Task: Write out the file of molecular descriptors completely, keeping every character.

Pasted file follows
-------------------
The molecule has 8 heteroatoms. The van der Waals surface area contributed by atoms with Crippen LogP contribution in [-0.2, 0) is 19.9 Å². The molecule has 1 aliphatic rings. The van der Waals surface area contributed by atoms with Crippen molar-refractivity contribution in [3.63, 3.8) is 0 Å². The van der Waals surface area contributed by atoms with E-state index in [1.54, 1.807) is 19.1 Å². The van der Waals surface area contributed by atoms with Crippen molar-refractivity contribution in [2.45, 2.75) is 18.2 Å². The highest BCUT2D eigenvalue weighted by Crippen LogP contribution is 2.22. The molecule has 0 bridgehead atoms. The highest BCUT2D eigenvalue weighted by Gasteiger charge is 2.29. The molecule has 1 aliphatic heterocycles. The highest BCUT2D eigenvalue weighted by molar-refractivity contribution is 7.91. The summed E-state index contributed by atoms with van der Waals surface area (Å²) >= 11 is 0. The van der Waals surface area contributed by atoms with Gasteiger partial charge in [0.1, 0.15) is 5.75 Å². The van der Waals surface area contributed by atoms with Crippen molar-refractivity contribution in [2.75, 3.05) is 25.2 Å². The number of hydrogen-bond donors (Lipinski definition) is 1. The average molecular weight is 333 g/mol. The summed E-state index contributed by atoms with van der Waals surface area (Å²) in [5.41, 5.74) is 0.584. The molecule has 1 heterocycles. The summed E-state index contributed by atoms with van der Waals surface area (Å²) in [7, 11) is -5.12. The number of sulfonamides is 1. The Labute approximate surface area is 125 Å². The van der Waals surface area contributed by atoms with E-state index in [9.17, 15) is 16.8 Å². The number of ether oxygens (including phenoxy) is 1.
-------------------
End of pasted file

The molecule has 8 heteroatoms. The van der Waals surface area contributed by atoms with Crippen LogP contribution in [-0.2, 0) is 19.9 Å². The molecule has 1 aliphatic rings. The van der Waals surface area contributed by atoms with Crippen molar-refractivity contribution in [3.63, 3.8) is 0 Å². The van der Waals surface area contributed by atoms with E-state index in [1.54, 1.807) is 19.1 Å². The van der Waals surface area contributed by atoms with Crippen molar-refractivity contribution in [2.45, 2.75) is 18.2 Å². The highest BCUT2D eigenvalue weighted by Crippen LogP contribution is 2.22. The molecule has 0 bridgehead atoms. The highest BCUT2D eigenvalue weighted by Gasteiger charge is 2.29. The molecule has 1 aliphatic heterocycles. The highest BCUT2D eigenvalue weighted by molar-refractivity contribution is 7.91. The summed E-state index contributed by atoms with van der Waals surface area (Å²) >= 11 is 0. The van der Waals surface area contributed by atoms with Gasteiger partial charge in [0.1, 0.15) is 5.75 Å². The van der Waals surface area contributed by atoms with Crippen molar-refractivity contribution in [2.75, 3.05) is 25.2 Å². The number of hydrogen-bond donors (Lipinski definition) is 1. The average molecular weight is 333 g/mol. The summed E-state index contributed by atoms with van der Waals surface area (Å²) in [5.41, 5.74) is 0.584. The molecule has 1 heterocycles. The summed E-state index contributed by atoms with van der Waals surface area (Å²) in [7, 11) is -5.12. The number of sulfonamides is 1. The Labute approximate surface area is 125 Å². The van der Waals surface area contributed by atoms with E-state index in [9.17, 15) is 16.8 Å². The number of ether oxygens (including phenoxy) is 1.